By Leslie L. Fuller
What does it take to fulfill the American Dream in a small town?
Personal attention. Focusing on a niche. Emphasizing the basics. That’s why Anna Rosa Marin, 21, says her aunt and uncle’s small grocery store is thriving in one small Indiana town despite the presence of big chain grocers Kroger and Walmart.
When her aunt and uncle, Arturo and Aracelia Marin, decided to transform the billard hall at 922 E. Lincoln Ave. in Goshen, Ind. into a grocery store, they decided to name it Eastgate Market, rather than christening it with a traditional Spanish name, Anna Rosa said.
“They chose the name Eastgate Market so that everyone would feel welcome,” she said. “Many of our customers are Hispanic, but many are English-speakers only.”
When customers step into the store, they are greeted by name, she said. “A lot of my customers are super friendly. We know their names. Maybe the prices are slightly higher than Kroger or Walmart, but we provide personal service.”
Customers will also find a wide range of Hispanic foods and cooking staples, in contrast to the more limited offerings of the majority chains, Anna Rosa said. “We try to stock the basics: vegetables, spices, beans, tortillas, candies. We also have sodas from Puerto Rico and other countries. When our customers tell us they want a certain item, we order it for them.”
Eastgate Market’s meat and deli area has fresh meats replenished at least twice a week, and the produce deliveries are also scheduled as frequently as possible.
Anna Rosa said her uncle Arturo has embraced his role as a leader in the area’s small Hispanic community. She recalls the time a local resident stopped by the store. “He had nothing, and he wanted to move back out of state,” she said. “My uncle told him where he could go for help, he helped him out, and provided him with bread and some food.”
The United States Census Bureau estimates that as of 2013, the Hispanic population of America is approximately 17.1 percent, yet in Indiana it is just 6.4 percent.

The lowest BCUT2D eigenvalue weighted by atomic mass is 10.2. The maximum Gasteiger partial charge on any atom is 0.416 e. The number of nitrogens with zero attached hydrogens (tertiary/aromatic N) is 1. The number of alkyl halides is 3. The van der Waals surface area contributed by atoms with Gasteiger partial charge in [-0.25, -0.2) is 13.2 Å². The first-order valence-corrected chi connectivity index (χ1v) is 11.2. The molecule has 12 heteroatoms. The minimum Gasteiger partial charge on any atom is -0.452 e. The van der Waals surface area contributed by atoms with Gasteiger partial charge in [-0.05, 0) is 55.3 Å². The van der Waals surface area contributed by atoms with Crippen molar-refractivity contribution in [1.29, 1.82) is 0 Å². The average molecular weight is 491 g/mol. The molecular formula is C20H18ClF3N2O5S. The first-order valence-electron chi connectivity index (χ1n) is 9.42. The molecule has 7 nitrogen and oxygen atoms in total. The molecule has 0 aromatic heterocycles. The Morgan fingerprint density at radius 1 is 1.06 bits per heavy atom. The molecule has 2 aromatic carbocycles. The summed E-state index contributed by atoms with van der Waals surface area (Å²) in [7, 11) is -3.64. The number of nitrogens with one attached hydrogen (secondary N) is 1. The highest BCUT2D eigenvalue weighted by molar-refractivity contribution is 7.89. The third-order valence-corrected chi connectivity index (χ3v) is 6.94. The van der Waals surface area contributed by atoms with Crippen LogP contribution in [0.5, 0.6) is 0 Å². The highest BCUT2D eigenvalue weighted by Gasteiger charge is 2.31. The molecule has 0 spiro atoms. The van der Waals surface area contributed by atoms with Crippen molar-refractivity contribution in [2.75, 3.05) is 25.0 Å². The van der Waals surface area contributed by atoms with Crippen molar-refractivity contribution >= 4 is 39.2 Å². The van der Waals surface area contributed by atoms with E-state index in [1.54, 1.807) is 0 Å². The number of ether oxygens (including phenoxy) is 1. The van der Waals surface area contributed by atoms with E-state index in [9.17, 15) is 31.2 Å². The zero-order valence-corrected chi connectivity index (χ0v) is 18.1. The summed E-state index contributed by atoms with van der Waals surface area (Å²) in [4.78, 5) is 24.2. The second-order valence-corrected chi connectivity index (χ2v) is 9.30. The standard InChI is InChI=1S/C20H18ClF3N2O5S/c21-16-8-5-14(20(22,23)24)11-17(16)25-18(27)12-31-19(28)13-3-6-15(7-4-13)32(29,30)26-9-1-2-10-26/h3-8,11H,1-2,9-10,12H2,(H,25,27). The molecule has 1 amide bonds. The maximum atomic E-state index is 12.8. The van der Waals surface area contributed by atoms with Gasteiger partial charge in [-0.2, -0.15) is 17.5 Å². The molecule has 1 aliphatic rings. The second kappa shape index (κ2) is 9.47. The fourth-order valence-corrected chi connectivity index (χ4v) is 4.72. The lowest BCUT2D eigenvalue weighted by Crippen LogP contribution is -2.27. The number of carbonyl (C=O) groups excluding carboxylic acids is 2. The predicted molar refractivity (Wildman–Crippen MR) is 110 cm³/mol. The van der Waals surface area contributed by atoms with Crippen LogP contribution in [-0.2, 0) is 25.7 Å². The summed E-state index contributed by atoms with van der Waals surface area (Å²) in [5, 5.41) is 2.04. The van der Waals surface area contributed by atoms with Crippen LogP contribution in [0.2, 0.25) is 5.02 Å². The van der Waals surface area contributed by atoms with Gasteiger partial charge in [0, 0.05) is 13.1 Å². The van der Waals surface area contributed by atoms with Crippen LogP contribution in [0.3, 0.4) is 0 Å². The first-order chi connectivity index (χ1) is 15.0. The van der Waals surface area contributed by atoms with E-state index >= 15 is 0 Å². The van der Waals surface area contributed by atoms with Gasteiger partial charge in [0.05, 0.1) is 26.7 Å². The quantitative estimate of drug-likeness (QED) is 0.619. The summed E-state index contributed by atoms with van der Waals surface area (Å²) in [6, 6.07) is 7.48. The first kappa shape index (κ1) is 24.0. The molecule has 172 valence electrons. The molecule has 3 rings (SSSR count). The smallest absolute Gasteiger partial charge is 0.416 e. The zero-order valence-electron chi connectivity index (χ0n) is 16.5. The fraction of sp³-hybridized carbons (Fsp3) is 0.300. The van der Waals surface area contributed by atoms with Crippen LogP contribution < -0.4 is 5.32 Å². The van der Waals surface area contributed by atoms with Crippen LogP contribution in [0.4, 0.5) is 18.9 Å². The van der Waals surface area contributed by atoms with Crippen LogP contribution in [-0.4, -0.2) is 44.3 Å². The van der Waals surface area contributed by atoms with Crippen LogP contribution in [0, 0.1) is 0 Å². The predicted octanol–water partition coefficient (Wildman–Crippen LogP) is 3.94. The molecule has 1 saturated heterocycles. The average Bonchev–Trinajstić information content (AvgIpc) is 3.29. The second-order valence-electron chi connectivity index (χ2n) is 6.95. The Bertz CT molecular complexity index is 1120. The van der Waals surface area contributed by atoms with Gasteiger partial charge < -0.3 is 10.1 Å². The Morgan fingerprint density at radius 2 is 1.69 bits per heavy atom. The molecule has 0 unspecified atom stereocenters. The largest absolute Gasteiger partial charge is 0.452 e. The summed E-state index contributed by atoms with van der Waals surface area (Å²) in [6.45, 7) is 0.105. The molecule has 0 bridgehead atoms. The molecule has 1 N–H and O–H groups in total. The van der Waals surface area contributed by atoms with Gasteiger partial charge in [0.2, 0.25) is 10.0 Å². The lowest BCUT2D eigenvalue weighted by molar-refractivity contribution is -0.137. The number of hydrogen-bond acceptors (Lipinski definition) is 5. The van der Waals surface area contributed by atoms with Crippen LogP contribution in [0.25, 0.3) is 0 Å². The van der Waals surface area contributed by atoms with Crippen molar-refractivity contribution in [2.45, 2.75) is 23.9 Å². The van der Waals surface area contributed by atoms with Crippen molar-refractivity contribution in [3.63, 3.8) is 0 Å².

However, good service and focusing on the basics have added up to success for the Marin family, says Anna Rosa Marin.
“Most of our customers come here because we know them by name. My advice is definitely, try to remember your customers’ names,” said Anna Rosa “I think also my advice is to hire people who can speak both English and Spanish. And make sure you hire people with experience in the field. For us, we must know how to work the register, and how clean the store must be.”
Besides food items, Eastgate Market also stocks phone cards, and household necessities, including laundry detergents, cleaners, shampoos and toiletries.
The small town of Goshen is known for its train-related traffic delays, but the Marin family feels the store’s address east of the railroad tracks on Lincoln has translated into a business advantage.
Eastgate Market celebrated its one-year anniversary on Saturday, December 13. The owners thanked customers with free coffee, champurrado, and cake.
Strategically, the store posted its invitation on its Facebook page in both Spanish and English.
“Estaremos celebrando nuestro primer aniversario Este Sabado 13 de Diciembre. Ven a celebrar y acompananos. Tendremos cafe, champurrado, y pastel gratis!”
Followed by this post: “We are celebrating our one year anniversary tomorrow Saturday December 13. Come and join us we are having free coffee, champurrado, and cake!”
The store is open seven days a week from 9 a.m. to 9 p.m.
Stay connected to Eastgate Market via its Facebook page: facebook.com/pages/East-Gate-Market/.